A KwaZulu-Natal businessman who spent his money on cryptocurrency and online dating, failed in his bid to get over R26,000 in spousal maintenance from his estranged wife.
The two got married in 2005 out of a community of property with accrual, and they had one child who was born in 2010.
In August 2021, the wife moved out of their home with their son.
The wife said the husband doesn’t contribute to the maintenance of their child, and all needs are taken care of by her.
During the separation, the husband brought an application in the KwaZulu-Natal High Court in Durban and wanted the wife to pay him R500 for the entertainment of the child, monthly spousal maintenance in the amount of R26,270, and R50,000 for his legal fees.
In his financial disclosure form, the husband said that from self-employment, partnerships, or other assets/investments, he gets an income of R12,500 every month.
The wife challenged the husband and submitted that the husband has a more substantial income than he disclosed in his affidavit, and that he earns more than enough income to support himself.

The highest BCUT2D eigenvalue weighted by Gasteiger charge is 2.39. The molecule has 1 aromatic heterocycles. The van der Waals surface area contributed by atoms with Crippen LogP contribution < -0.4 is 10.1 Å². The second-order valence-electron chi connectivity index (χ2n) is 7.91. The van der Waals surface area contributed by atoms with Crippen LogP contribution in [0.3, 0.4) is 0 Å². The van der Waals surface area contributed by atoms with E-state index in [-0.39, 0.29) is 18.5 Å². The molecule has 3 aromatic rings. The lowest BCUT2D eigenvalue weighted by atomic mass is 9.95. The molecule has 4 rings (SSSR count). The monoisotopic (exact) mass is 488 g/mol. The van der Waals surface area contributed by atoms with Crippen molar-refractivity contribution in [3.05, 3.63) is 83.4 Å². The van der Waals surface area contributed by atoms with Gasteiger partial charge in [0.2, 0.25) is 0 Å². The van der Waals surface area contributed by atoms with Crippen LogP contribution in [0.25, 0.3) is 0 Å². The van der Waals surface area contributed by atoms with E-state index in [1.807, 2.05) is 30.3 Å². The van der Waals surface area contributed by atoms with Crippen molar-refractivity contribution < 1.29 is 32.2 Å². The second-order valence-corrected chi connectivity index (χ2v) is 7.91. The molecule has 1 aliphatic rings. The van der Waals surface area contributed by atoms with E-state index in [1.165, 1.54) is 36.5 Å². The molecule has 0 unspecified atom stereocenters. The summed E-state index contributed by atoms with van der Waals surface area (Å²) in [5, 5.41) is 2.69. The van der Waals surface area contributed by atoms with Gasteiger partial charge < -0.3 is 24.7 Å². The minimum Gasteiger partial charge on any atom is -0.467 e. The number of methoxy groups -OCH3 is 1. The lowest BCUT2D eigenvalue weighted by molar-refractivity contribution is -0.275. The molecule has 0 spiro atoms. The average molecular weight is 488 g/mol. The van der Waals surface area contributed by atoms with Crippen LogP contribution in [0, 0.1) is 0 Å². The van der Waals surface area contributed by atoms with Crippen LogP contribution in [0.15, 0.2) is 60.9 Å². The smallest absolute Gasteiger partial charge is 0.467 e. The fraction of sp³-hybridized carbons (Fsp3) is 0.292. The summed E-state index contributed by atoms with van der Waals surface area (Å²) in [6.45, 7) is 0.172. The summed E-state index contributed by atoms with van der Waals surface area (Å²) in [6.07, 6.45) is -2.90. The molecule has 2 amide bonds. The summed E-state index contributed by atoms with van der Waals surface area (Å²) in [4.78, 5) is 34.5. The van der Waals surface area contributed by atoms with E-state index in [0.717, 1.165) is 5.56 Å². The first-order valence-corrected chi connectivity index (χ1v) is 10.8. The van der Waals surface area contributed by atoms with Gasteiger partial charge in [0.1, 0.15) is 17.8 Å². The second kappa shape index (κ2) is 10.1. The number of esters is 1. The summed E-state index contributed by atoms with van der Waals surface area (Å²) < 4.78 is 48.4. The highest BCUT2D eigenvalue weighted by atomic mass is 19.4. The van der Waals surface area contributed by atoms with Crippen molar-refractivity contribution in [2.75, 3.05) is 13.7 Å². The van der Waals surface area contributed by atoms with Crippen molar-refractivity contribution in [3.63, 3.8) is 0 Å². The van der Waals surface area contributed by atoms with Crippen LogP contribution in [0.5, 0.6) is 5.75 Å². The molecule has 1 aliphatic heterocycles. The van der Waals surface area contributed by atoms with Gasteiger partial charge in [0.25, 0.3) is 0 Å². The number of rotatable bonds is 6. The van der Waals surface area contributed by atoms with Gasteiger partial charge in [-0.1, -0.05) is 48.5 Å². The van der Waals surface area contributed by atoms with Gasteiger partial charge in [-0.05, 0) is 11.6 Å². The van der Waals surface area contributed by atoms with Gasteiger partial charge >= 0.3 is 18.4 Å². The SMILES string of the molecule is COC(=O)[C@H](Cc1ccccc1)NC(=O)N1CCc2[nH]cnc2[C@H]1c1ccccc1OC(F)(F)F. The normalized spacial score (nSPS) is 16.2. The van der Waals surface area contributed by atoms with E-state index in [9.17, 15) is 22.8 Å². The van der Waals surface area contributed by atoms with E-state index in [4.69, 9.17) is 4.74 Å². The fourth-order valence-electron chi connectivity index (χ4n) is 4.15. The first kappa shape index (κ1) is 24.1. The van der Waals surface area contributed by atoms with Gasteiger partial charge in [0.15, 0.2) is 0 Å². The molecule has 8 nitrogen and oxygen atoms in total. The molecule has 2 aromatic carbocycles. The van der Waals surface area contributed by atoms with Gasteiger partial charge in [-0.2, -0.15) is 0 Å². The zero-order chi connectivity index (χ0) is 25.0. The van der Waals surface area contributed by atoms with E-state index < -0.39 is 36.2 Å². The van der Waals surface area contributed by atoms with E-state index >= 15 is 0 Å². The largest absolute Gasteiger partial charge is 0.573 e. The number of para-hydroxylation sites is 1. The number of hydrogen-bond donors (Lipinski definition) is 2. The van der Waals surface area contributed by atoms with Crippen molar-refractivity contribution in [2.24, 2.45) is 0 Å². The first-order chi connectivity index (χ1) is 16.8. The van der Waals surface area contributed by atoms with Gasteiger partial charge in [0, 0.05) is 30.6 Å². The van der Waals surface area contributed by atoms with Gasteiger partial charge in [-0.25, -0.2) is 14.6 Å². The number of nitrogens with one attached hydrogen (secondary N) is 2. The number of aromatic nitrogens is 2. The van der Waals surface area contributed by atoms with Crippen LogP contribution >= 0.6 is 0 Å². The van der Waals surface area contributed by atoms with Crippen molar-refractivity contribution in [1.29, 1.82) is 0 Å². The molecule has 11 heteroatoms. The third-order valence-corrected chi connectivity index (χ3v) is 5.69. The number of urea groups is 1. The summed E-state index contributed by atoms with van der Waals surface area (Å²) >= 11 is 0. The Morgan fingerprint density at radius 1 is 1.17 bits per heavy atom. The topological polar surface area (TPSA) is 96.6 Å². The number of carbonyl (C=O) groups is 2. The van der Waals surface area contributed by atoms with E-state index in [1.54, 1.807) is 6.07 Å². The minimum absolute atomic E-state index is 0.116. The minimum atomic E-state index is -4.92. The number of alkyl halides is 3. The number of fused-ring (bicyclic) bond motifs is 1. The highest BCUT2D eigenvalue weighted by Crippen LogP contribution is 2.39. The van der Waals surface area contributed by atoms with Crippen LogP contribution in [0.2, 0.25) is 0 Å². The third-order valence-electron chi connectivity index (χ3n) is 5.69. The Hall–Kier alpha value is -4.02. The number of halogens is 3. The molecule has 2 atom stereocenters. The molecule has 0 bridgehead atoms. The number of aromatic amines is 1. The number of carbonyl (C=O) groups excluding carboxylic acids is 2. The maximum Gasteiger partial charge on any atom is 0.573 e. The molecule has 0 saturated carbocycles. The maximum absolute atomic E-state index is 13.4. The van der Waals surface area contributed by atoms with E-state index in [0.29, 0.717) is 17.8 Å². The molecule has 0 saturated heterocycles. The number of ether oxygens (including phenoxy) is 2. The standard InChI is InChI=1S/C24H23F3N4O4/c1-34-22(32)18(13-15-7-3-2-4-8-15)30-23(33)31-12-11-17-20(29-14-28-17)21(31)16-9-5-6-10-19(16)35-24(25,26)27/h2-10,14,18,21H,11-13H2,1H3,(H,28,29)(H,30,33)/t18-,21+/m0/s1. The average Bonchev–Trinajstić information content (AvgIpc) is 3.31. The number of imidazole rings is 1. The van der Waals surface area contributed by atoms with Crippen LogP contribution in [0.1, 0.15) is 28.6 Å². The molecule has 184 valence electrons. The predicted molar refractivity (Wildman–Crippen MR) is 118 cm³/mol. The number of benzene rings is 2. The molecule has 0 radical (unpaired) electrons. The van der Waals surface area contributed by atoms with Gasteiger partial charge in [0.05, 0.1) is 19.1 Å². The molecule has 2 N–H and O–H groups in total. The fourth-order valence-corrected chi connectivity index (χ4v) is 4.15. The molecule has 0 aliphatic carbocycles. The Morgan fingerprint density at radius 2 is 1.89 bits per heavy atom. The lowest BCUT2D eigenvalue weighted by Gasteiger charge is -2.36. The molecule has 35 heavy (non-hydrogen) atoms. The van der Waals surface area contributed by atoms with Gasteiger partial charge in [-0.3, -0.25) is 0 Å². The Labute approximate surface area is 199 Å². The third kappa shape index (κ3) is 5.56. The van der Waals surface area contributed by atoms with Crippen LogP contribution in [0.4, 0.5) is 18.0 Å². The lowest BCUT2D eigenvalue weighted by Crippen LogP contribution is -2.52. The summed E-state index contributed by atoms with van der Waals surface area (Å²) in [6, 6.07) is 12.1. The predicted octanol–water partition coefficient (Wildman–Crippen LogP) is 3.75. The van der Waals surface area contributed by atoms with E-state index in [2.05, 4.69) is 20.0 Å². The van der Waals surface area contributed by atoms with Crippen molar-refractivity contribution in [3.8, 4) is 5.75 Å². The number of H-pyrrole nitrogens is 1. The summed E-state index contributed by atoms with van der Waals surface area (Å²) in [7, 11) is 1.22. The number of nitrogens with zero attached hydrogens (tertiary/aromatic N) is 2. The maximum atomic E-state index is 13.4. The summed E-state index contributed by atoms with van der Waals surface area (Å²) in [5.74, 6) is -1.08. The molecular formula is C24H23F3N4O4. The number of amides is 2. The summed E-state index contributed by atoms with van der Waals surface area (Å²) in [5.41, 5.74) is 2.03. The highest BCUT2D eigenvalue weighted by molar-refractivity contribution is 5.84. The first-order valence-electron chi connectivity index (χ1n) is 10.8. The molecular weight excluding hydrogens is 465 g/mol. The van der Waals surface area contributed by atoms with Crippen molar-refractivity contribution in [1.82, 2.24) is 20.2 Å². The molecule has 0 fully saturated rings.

She also mentioned that he was the sole member of another business, which he had been running for almost 10 years, and it was his main source of income.
The husband didn’t challenge his wife on the allegations.
The court analysed the husband’s personal bank statements, and there were numerous credits in the amount of R18,500 in one month. There was also an amount of R4,850 spent on the same account.
He never disclosed the amounts in his financial disclosure form.
It was also discovered that he spent R12,730 in three months purchasing cryptocurrency and R4,432 on online dating.
Moreover, it also came out that he received R6,000 from rental.
After analysing the evidence, Judge AJ Dutton supported the wife’s version that the husband was falsely crying poverty.
The judge said the husband’s behaviour points to a level of financial irresponsibility and dishonesty, which fatally undermines the entire application.
His application was dismissed, and he was ordered to pay the costs of the application.